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JimJams

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I once saw a woman drop a tenner in Heathrow, so I picked it up and gave it to her.


That's how male prostitution works.
 
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smat

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ordered

great, that will go alongside 'the frackers' and 'capital in the 21st century' as complicated books i will never read
 
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Captain Scumbag

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^
It's not complicated at all. One of the best examples of how to make moral and experimental psychology accessible without completely dumbing it down.
 
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Dr Mantis Toboggan

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if i found it an easy read u will have no problem smat
 

smat

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you both underestimate how stupid i am

BUT THANKS. I added it to Sapiens by Yuval Noah Harari and Guns, Germs and Steel by Jared Diamond on my Amazon order, which I think is a clean sweep of books people on 1FF have recommended.

Fancy that!
 
D

Dr Mantis Toboggan

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guns, germs and steel has been on my wishlist for years i might join u there
 
F

Freakyteeth

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hello

so i was wondering what makes a person 'good' or not. so much of the supposed good deeds we do aren't truly altruistic, bible says we should do good and good things will happen to us. that means most acts are committed for your own benefit. the most selfless decisions are kinda selfish in reality. have we subconsciously adopted the idea that we should 'treat others as u want to be treated'? are any acts truly good, and altruistic? dying for a cause perhaps? if we can sacrifice ourselves for a cause or a person, is that the only true altruism?

was wondering about arguments too, they always seem to be about winning, about making oneself appear better and putting another down. that's cause we aren't very good beings. if we believe whole-heartedly that our opinion is the right one, then shouldn't all arguments be not about winning or losing or putting people down or elevating our own positions, but about accepting our own innate biases, our prejudices and how we got to an opinion, and helping others understand how u got to yours?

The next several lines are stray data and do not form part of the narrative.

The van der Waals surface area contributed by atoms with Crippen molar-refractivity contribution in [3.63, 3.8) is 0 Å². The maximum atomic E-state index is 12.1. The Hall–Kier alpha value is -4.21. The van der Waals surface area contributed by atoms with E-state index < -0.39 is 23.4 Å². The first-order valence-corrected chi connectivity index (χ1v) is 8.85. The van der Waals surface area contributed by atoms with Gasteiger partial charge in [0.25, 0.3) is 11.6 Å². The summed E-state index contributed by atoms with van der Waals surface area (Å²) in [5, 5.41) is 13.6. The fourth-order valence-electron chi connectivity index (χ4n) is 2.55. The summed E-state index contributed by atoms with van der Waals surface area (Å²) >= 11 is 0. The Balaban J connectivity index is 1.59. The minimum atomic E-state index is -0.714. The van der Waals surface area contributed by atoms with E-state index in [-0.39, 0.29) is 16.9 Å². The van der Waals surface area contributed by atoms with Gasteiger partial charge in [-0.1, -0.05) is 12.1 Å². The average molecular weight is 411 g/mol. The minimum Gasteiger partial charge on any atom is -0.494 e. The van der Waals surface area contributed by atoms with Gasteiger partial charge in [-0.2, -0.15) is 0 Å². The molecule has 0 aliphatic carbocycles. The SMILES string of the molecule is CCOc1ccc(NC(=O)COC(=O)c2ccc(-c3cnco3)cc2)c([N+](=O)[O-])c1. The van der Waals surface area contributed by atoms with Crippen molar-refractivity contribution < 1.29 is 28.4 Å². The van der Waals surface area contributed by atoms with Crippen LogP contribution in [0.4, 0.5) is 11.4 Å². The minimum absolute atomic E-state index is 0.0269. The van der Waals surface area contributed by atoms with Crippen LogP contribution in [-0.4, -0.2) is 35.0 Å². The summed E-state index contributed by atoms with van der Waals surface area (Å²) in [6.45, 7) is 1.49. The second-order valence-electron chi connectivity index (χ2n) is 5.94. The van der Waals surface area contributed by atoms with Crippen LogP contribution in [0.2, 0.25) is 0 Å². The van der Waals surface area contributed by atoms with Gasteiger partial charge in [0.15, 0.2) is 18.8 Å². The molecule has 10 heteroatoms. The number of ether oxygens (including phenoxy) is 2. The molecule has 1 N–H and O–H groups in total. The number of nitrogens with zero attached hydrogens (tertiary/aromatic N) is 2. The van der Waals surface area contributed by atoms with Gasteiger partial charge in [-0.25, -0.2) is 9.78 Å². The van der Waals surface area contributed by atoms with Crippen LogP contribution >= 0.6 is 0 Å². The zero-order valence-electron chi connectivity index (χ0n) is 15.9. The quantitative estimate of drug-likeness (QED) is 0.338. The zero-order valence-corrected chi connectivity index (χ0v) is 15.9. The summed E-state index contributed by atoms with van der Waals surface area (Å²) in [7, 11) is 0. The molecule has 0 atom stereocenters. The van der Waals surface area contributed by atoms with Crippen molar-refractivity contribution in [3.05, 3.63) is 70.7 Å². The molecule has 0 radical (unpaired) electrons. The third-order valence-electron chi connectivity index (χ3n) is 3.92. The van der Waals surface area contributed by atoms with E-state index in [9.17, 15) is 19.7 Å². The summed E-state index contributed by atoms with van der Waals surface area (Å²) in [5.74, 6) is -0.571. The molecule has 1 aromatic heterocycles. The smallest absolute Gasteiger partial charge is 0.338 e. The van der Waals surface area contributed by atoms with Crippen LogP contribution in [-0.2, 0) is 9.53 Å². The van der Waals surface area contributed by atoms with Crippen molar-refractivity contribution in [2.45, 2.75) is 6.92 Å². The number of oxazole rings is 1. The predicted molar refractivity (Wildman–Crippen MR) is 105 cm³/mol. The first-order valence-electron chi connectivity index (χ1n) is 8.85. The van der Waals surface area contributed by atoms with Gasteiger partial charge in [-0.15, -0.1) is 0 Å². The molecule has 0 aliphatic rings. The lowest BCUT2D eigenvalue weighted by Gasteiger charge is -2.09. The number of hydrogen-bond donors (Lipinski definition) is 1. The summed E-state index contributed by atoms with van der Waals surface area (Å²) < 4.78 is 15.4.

i was thinking about how we handle conflict, and it is backward. it shouldn't be about making US appear smarter and THEM appear dumb. it should be about the issue. present the issue how u see it and leave ourselves out of it. i dunno, it just seems morality is a bit backwards. discourse too. going back to the first point, of sacrifice being good. going into a debate, letting a few people call u c*** and appear witty and u appearing dumb, but ultimately presenting your view in a calm, coherent way, and allowing others to understand the path u took to reaching that point of view, that sounds like 'good' to me

cause it's all about the ego and winning innit? sacrifice the ego it's not good

That would be an ecumenical matter.
 

sl1k

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Most things that we do have some degree of influence from the reptilian brain, which is the source of our more naturally inherent traits as human beings (or animal) such as tribalism, alpha male tendencies, survival 'dog eat dog' nature etc. What essentially makes us different to animals is how we utilise intelligence so suppress these traits in our day to day lives in favour of rationality and how well we individually do this obviously varies. Looking at the state of the world though you can't help but feel we're far from were we'd ideally want to be as a people and this is evident throughout general society, politics and the double standards/inconsistencies most people are guilty of when it comes to morality. There are just too many distractions in the world that especially necessitates the use of a primitive part of our brain.